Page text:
‘Grassland gardens aren’t only functional but really lend themselves to contemporary architecture and organic interior elements,’ says Joburg landscaper Tim Steyn. ‘What we’re seeing is a deconstructed veld look in which selected heroes of the grasslands are being used on a grand scale. Of course the key benefit is how water wise these gardens are. You’ll need water to get the grasses rooted but once they’re established your irrigation will be minimal.’
British landscaper Marcus Barnett has perfected this look, consciously combining mown areas with wild prairie planting. ‘The apparent disorder of a naturalistic garden is appealing because there’s a sense that nature is dictating the design and colour palette,’ he says. ‘Done skilfully, that can be very seductive.’
South Africa has an endless variety of indigenous plants – not only grasses but shrubs and bulbs too. ‘These are all beautifully suited to grassland style gardens – a look that Piet Oudolf has perfected in projects such as the High Line in New York,’ adds Tim. He cautions, though, that the optimal meadow effect can be very seasonal as our grasses reach their flowering prime in late summer and autumn.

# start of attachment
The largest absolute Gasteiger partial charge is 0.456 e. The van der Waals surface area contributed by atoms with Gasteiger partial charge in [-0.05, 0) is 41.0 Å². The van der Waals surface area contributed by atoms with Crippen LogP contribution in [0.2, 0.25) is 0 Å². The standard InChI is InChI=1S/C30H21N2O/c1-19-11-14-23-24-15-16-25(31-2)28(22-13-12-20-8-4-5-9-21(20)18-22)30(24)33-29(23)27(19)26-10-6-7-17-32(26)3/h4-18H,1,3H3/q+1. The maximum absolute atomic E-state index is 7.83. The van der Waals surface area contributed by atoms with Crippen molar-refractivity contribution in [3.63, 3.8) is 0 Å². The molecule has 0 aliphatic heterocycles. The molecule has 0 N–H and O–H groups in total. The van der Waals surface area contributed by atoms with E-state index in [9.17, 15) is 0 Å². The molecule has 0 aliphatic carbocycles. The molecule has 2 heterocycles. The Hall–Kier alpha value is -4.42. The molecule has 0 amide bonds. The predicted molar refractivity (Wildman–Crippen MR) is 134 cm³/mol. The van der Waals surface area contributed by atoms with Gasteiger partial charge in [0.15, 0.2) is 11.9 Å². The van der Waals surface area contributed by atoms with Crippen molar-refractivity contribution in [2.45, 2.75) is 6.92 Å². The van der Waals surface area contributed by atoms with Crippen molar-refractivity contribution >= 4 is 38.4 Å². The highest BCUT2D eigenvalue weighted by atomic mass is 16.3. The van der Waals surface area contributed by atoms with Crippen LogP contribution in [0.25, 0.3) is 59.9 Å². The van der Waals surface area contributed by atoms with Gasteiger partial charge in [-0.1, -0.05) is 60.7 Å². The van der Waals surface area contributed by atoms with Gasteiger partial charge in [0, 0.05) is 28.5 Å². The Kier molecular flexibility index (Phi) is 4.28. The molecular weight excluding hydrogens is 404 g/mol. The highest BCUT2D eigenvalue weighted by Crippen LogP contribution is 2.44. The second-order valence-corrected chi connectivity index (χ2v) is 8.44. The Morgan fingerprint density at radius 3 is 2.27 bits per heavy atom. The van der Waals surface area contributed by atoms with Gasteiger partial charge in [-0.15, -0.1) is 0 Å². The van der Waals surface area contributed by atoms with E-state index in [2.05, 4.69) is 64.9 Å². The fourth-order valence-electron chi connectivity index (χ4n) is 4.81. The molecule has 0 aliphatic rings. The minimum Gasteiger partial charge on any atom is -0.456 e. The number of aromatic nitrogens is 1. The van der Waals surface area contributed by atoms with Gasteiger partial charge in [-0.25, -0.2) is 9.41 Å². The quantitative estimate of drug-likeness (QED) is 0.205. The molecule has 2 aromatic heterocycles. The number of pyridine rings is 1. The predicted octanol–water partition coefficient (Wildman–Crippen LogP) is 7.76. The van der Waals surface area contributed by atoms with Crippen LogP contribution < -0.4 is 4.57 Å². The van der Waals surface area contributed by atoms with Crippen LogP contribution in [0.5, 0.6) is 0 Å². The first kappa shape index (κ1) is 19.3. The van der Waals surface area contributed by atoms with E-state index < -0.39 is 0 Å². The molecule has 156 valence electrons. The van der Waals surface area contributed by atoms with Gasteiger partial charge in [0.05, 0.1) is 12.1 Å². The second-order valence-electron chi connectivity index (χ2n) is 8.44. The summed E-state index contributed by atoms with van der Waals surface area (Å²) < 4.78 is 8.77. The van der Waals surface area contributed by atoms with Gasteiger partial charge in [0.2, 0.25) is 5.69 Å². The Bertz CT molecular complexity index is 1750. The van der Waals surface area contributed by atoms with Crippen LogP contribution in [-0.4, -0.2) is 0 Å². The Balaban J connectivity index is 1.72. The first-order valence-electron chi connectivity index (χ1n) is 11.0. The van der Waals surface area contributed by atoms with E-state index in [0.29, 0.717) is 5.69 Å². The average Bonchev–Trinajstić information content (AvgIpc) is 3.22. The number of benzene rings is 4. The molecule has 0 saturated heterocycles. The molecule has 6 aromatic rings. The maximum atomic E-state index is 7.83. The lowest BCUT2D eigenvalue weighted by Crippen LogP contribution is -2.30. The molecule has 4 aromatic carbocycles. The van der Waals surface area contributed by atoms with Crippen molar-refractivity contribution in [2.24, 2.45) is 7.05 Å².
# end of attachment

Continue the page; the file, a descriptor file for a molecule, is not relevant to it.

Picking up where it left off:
‘If you’re a “plant and forget” gardener you’ll have a fantastic display once a year but if you’re prepared to do some work – adding in summer bulbs such as Eucomis or winter plants such as aloes – you’ll have interest for much of the year.’
As our veld grasses naturally collapse in winter Tim suggests including evergreen options such as Cape restios to achieve a deep, rich green. ‘Aristida junciformis will hold its shape well and works brilliantly when repeated in drifts over a large scale,’ he says. For high impact in smaller gardens he recommends creating rooms by framing grassland areas with evergreen hedges or lawn paths.
Draw inspiration for your own garden from the images below:
Main image: Garden design by Marcus Barnett